The story is known for its use of several prominent Batman characters, including appearances from notable villains like the Joker, Two-Face, the Riddler, and Mister Freeze, alongside featured characters Catwoman, Solomon Grundy, the Mad Hatter, Poison Ivy, and Calendar Man.
Batman: Ego, a 2000 one-shot from writer-artist Darwyn Cooke, is a psychological tale pitting Bruce Wayne against his innermost fears.
The noirish tale saw Bruce Wayne confronting his own psyche as he dueled with his Batman alter ego in a tale that included appearances by the Penguin, Hugo Strange, the Waynes, Dick Grayson, and the Joker.
The one-shot was later collected in Batman: Ego and Other Tails, a paperback also collecting other works penned or drawn by Cooke, namely Catwoman: Selina's Big Score and Solo.
You may best know Cooke's work on DC: The New Frontier, an Eisner award-winning limited series later adapted into original animated movie Justice League: The New Frontier.
Long-time comic book artist Neal Adams partnered with Dennis O'Neil to create pivotal Batman enemy Ra's al Ghul and the League of Assassins, work that greatly inspired Nolan's Dark Knight trilogy.
The Adams and O'Neil partnership helped steer Batman back towards his roots as a darker, noir-like character, in contrast to the campier Batman that had permeated throughout comic books and the beloved Adam West television series.
The pair further revitalized the Joker and Two-Face, and Adams helped spawn freakish enemy Man-Bat with writer Frank Robbins.
Bob Kane and Bill Finger co-created Batman in 1939, a character influenced by Zorro, 1930 mystery film The Bat Whisperers, and pulpy hero The Phantom.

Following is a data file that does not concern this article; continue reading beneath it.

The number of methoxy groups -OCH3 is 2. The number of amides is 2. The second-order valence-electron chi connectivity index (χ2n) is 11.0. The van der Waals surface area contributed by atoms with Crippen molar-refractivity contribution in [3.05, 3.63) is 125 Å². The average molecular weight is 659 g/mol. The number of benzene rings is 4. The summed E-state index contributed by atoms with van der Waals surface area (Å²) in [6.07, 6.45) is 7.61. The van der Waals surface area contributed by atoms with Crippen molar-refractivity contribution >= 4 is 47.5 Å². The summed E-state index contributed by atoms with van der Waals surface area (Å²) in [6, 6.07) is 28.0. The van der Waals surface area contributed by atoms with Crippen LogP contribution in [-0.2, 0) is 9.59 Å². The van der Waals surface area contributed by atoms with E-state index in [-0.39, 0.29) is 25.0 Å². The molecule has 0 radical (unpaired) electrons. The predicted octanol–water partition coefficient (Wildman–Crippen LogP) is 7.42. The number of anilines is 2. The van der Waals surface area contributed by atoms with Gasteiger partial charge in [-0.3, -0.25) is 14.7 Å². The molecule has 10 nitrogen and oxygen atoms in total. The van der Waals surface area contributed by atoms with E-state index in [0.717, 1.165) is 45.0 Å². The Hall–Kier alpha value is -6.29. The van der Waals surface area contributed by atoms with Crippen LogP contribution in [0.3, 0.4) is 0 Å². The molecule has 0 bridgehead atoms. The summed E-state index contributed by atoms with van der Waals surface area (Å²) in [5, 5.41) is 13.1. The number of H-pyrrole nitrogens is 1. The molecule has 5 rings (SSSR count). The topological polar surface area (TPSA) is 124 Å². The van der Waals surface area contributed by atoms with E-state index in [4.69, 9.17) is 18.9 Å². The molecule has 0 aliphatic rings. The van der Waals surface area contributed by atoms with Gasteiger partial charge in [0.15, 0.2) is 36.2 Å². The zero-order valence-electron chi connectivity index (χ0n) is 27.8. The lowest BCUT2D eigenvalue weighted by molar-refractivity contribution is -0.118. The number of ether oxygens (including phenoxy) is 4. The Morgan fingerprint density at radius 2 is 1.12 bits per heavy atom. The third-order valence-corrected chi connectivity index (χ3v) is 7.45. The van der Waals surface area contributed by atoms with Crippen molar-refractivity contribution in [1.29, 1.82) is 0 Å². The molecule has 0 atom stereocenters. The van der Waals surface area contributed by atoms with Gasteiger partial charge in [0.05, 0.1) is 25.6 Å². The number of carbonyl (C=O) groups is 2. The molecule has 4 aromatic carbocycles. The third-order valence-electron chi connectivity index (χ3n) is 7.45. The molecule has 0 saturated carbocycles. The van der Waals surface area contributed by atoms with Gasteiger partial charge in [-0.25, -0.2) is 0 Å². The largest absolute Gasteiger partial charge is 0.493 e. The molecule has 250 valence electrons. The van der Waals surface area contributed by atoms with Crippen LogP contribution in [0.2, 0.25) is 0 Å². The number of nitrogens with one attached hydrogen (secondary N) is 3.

Although Finger was responsible for much of the Batman iconography famously associated with the character today, he was not fully credited as co-creator until 2015.
The writer-slash-artist received a "Batman created by" credit alongside Kane in Batman v Superman: Dawn of Justice, with comic books now bearing "Batman created by Bob Kane with Bill Finger" acknowledgements in their credits.
Reeves' Dawn of the Planet of the Apes and its sequel, War for the Planet of the Apes, mix serious and affecting drama with big blockbuster action, making the director the perfect choice to guide the Batman on the big screen following the character's theatrical rejuvenation that came with Nolan's reboot.
Rebooted again with Batman v Superman, the DCEU had a Batman closer in line with Michael Keaton's Batman — a darker and more tortured superhero who had less restraints about killing than his Christian Bale counterpart.
With Batman refreshed by way of Superman's (Henry Cavill) influence following a clash in BVS and a from-beyond-the-grave inspiration in Justice League, Reeves likely has carte blanche to take the moody detective in whatever direction he pleases: one that will likely find its roots in the footsteps of Reeves' good tastes, in go-to stories birthed from the minds of creators like Bill Finger and Bob Kane, Frank Miller and Dave Mazzucchelli, Jeph Loeb and Time Sale, Darwyn Cooke, and Neal Adams and Dennis O'Neil.
The Batman has yet to stake a release date.